The front covers of the only two books dedicated to the dragonflies and damselflies of Sri Lanka has one thing in common. They both feature a widespread Oriental dragonfly Dawn Droping Trithemis aurora. Sri Lanka is home to 117 species of dragonflies and damselflies out of which a whopping 53 54 are endemic. Some of these endemics too are strikingly coloured. How then can you explain this species of dragonfly being chosen to adorn the front covers of the said books? They say not to judge a book from its cover. But, on this, it is hard not to.
I am happy to announce that my dragonfly pond has produced the desired results—attracting more dragonflies, getting them to breed in the pond, and photographing them.
Of the numerous dragonflies that have shown interest at my pond, the Dawn Dropwing has shown a remarkable breeding success during April and May. Its emergence, as most other dragonflies, happen at night, in the cover of darkness—typically at around 8.00 p.m—when I do not like anything to come between me and prime time news.
Dragonflies and Damselflies lay their eggs in fresh water where their larva (aka. nymph/naid) grow. To transform into a dragonfly, the nymph should to leave the aquatic world, and attach itself to a leaf, rock or twig near the water. In my pond, the cradle often takes the form of the outer wall of the raised rectangular rim.
This is how the nymph of Dawn Dropwing looks like when it has surfaced out to the open.
Would it ever make to a front cover of a popular natural history book on dragonflies?
Sorry, I am being mean.
Most of these photographs were taken in April, which is the hottest month here. Even working at night made no difference as it was very humid. This was made worse by the mosquitoes, which forced me to be fully clothed in outdoor wear to prevent them from causing havoc. From the moment the dragonfly nymph surfaces out of the water to the time it ends its metamorphosis as a teneral or a young dragonfly can take several hours. So I can tell you that these pictures were obtained in pretty sweaty circumstances.
Anyway, this is how it looks when the teneral dragonfly begins to emerge breaking the larval skin during the early stages of its final metamorphosis.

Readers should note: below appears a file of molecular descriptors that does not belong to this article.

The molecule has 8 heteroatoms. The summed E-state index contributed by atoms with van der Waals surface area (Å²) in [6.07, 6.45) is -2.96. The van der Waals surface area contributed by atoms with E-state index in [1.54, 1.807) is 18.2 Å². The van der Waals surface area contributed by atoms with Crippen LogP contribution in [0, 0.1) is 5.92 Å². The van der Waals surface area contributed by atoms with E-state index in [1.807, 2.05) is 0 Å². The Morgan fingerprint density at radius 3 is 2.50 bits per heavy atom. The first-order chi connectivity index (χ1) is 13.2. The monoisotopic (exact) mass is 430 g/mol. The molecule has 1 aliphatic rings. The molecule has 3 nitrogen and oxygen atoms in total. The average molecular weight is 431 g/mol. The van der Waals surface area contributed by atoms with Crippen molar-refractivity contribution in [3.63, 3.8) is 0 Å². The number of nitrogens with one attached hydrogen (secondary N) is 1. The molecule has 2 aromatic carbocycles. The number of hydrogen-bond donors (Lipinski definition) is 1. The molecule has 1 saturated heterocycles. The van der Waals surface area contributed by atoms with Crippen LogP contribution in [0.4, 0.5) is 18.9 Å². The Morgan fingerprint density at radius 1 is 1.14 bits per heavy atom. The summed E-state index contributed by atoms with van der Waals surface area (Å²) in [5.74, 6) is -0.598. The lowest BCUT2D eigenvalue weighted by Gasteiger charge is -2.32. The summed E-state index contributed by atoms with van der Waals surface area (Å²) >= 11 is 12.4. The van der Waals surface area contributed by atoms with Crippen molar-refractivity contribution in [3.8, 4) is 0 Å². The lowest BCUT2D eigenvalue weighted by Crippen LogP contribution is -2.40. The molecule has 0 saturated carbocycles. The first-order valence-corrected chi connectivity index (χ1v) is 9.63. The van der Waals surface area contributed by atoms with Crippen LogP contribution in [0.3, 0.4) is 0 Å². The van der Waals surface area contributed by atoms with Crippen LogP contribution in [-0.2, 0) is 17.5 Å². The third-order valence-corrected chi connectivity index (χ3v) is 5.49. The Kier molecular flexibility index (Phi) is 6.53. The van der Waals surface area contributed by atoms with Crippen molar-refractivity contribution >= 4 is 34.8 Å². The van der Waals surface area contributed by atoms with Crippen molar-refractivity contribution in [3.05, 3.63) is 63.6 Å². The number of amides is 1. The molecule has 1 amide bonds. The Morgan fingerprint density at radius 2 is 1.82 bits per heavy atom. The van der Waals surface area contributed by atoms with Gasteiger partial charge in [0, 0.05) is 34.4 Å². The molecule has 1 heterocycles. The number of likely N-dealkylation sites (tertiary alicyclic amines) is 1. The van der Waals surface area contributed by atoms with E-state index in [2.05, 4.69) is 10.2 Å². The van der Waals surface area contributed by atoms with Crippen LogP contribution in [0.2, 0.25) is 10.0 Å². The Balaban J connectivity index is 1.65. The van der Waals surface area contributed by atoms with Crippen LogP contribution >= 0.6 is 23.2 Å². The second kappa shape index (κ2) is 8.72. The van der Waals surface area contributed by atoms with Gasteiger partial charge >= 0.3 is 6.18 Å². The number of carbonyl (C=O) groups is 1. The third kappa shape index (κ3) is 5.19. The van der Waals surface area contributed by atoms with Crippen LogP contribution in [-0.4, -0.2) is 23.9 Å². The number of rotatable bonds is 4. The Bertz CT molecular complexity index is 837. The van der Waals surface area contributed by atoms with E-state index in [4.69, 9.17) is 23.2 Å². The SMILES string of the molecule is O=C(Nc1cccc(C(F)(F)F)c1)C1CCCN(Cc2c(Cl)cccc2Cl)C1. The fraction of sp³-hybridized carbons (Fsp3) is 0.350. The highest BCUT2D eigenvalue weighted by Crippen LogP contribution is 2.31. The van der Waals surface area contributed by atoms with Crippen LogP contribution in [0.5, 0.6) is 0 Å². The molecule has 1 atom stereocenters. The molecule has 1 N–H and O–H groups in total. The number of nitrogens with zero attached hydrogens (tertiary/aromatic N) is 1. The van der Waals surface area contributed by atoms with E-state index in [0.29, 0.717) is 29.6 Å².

The sand particles sticking on the nymph's moist body give it a good camouflague by disguising its real profile against potential predators. But, the ghostly teneral that emerges is pale in comparison, and could be easily spotted by predators. This is a critical stage of its metamorphosis. As the helpless teneral emerge, it becomes easy prey for predators lurking near the water. Look how the ants gang up against one sorry teneral Dawn Dropwing—which never saw the light of the dawn. (Kim, it was too late when I found this!)
Post-mortem: the ants have punctured a hole the young dragonfly's body in the thorax as its blood (hemolymph) was being pumped during the process of metamorphosis. This drained vital supplies needed for its body to expand and halted the process of growth. Click on the image below to view a large image to see a drop of its blood in the back of its thorax.
Eventually, the ants succeeded in inflicting a slow death on the teneral through this fatal bite. They marched away with their prized catch soon after.
Coming back to regular cases of metamorphosis, as the nymph works its way out of the exoskeleton the end of the abdomen remains inside the exoskeleton. The dragonfly then flips itself upward by a move that is similar to an upside down sit-up. It then grabs onto the lifeless exoskeleton, and pulls out the remainder of its abdomen. After a while it looks like this.
The wings, when the dragonfly first emerges, are shriveled and opaque. The wings are pumped full of fluid to expand them, and when fully expanded, they harden and finally become transparent.
Here's a different angle of the above.
The young male Dawn Dropwing obelisking below looks similar to the female in colours. It takes several days before it assumes the guady colours of the adult males as in the very first picture.
By the way, this water lily species (?a hybrid of Nymphaea nouchali) is doing very well in my pond. Here's a close up of its anthers.
I conclude this post with an abstract of a male Dawn Dropwing that I photographed sometime ago. It doesn't show its real life colour though, which is why it is an abstract! I am looking forward for more captures of the adult showing its real life colours. The one shown at the very top was taken way back in the ancient history using a Nikon Coolpix 4500—my first digital camera that I got for digiscoping birds.